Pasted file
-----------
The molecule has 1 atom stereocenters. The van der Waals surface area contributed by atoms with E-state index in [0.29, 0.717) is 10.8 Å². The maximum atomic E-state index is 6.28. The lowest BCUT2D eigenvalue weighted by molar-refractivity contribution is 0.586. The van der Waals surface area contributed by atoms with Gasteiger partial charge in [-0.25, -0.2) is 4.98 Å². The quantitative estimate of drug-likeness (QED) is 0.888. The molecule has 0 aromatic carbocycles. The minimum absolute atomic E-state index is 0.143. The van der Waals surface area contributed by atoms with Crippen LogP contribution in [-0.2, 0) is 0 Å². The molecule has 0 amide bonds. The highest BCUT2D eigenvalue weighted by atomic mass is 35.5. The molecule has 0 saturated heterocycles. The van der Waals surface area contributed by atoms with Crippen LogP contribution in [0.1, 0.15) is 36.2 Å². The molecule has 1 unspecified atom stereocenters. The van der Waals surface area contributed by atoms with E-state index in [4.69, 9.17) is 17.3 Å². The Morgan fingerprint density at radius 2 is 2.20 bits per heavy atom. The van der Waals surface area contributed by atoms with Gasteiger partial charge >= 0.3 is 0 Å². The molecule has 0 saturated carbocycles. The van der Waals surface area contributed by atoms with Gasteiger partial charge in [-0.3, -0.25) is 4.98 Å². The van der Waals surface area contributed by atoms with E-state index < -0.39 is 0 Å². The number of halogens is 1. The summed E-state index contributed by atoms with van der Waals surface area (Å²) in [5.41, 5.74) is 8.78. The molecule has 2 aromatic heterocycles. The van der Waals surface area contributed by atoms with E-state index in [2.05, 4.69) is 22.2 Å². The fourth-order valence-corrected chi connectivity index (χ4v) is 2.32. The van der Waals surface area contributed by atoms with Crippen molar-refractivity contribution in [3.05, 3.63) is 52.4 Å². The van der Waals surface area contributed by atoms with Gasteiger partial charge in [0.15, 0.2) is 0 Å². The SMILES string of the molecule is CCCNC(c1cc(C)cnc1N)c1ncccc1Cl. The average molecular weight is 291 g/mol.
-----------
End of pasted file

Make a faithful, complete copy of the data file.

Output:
The molecule has 1 atom stereocenters. The van der Waals surface area contributed by atoms with E-state index in [0.29, 0.717) is 10.8 Å². The maximum atomic E-state index is 6.28. The lowest BCUT2D eigenvalue weighted by molar-refractivity contribution is 0.586. The van der Waals surface area contributed by atoms with Gasteiger partial charge in [-0.25, -0.2) is 4.98 Å². The quantitative estimate of drug-likeness (QED) is 0.888. The molecule has 0 aromatic carbocycles. The minimum absolute atomic E-state index is 0.143. The van der Waals surface area contributed by atoms with Crippen LogP contribution in [-0.2, 0) is 0 Å². The molecule has 0 amide bonds. The highest BCUT2D eigenvalue weighted by atomic mass is 35.5. The molecule has 0 saturated heterocycles. The van der Waals surface area contributed by atoms with Crippen LogP contribution in [0.1, 0.15) is 36.2 Å². The molecule has 1 unspecified atom stereocenters. The van der Waals surface area contributed by atoms with E-state index in [4.69, 9.17) is 17.3 Å². The Morgan fingerprint density at radius 2 is 2.20 bits per heavy atom. The van der Waals surface area contributed by atoms with Gasteiger partial charge >= 0.3 is 0 Å². The molecule has 0 saturated carbocycles. The van der Waals surface area contributed by atoms with Gasteiger partial charge in [-0.3, -0.25) is 4.98 Å². The van der Waals surface area contributed by atoms with E-state index < -0.39 is 0 Å². The number of halogens is 1. The summed E-state index contributed by atoms with van der Waals surface area (Å²) in [5.41, 5.74) is 8.78. The molecule has 2 aromatic heterocycles. The van der Waals surface area contributed by atoms with E-state index in [2.05, 4.69) is 22.2 Å². The fourth-order valence-corrected chi connectivity index (χ4v) is 2.32. The van der Waals surface area contributed by atoms with Crippen molar-refractivity contribution in [3.05, 3.63) is 52.4 Å². The van der Waals surface area contributed by atoms with Gasteiger partial charge in [0.15, 0.2) is 0 Å². The SMILES string of the molecule is CCCNC(c1cc(C)cnc1N)c1ncccc1Cl. The average molecular weight is 291 g/mol.